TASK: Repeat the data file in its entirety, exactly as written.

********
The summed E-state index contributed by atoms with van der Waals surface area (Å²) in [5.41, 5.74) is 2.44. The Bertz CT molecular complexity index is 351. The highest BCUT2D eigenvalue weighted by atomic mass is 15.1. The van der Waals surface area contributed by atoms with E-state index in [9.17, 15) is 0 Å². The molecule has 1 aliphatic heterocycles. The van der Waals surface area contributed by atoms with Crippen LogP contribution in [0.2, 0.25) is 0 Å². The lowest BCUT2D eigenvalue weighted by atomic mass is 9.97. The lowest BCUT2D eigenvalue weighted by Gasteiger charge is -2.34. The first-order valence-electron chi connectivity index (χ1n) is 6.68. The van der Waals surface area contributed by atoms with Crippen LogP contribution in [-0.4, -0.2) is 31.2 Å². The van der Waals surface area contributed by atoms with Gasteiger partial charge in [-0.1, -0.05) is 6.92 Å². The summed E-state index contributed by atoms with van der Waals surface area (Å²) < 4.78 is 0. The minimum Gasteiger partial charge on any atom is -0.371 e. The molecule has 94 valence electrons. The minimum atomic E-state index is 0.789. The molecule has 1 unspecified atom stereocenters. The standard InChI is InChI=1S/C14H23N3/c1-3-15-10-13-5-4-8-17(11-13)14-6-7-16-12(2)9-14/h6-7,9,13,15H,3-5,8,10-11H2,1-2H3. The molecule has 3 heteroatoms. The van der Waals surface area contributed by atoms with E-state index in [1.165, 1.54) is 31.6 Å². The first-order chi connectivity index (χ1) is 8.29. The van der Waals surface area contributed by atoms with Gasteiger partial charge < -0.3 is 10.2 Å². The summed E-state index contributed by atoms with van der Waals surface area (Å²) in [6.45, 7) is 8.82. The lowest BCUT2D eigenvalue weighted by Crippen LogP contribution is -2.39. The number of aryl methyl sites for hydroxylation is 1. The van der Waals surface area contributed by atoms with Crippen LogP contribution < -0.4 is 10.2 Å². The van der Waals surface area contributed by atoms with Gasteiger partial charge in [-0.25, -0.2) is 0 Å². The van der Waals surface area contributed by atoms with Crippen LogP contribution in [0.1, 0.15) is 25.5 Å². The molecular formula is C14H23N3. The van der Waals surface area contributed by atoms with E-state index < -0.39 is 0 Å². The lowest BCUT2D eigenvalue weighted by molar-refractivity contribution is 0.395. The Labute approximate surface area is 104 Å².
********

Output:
The summed E-state index contributed by atoms with van der Waals surface area (Å²) in [5.41, 5.74) is 2.44. The Bertz CT molecular complexity index is 351. The highest BCUT2D eigenvalue weighted by atomic mass is 15.1. The van der Waals surface area contributed by atoms with E-state index in [9.17, 15) is 0 Å². The molecule has 1 aliphatic heterocycles. The van der Waals surface area contributed by atoms with Crippen LogP contribution in [0.2, 0.25) is 0 Å². The lowest BCUT2D eigenvalue weighted by atomic mass is 9.97. The lowest BCUT2D eigenvalue weighted by Gasteiger charge is -2.34. The first-order valence-electron chi connectivity index (χ1n) is 6.68. The van der Waals surface area contributed by atoms with Crippen LogP contribution in [-0.4, -0.2) is 31.2 Å². The van der Waals surface area contributed by atoms with Gasteiger partial charge in [-0.1, -0.05) is 6.92 Å². The summed E-state index contributed by atoms with van der Waals surface area (Å²) < 4.78 is 0. The minimum Gasteiger partial charge on any atom is -0.371 e. The molecule has 94 valence electrons. The minimum atomic E-state index is 0.789. The molecule has 1 unspecified atom stereocenters. The standard InChI is InChI=1S/C14H23N3/c1-3-15-10-13-5-4-8-17(11-13)14-6-7-16-12(2)9-14/h6-7,9,13,15H,3-5,8,10-11H2,1-2H3. The molecule has 3 heteroatoms. The van der Waals surface area contributed by atoms with E-state index in [1.165, 1.54) is 31.6 Å². The first-order chi connectivity index (χ1) is 8.29. The van der Waals surface area contributed by atoms with Gasteiger partial charge < -0.3 is 10.2 Å². The summed E-state index contributed by atoms with van der Waals surface area (Å²) in [6.45, 7) is 8.82. The lowest BCUT2D eigenvalue weighted by Crippen LogP contribution is -2.39. The number of aryl methyl sites for hydroxylation is 1. The van der Waals surface area contributed by atoms with Crippen LogP contribution < -0.4 is 10.2 Å². The van der Waals surface area contributed by atoms with Gasteiger partial charge in [-0.25, -0.2) is 0 Å². The van der Waals surface area contributed by atoms with Crippen LogP contribution in [0.1, 0.15) is 25.5 Å². The molecular formula is C14H23N3. The van der Waals surface area contributed by atoms with E-state index < -0.39 is 0 Å². The lowest BCUT2D eigenvalue weighted by molar-refractivity contribution is 0.395. The Labute approximate surface area is 104 Å².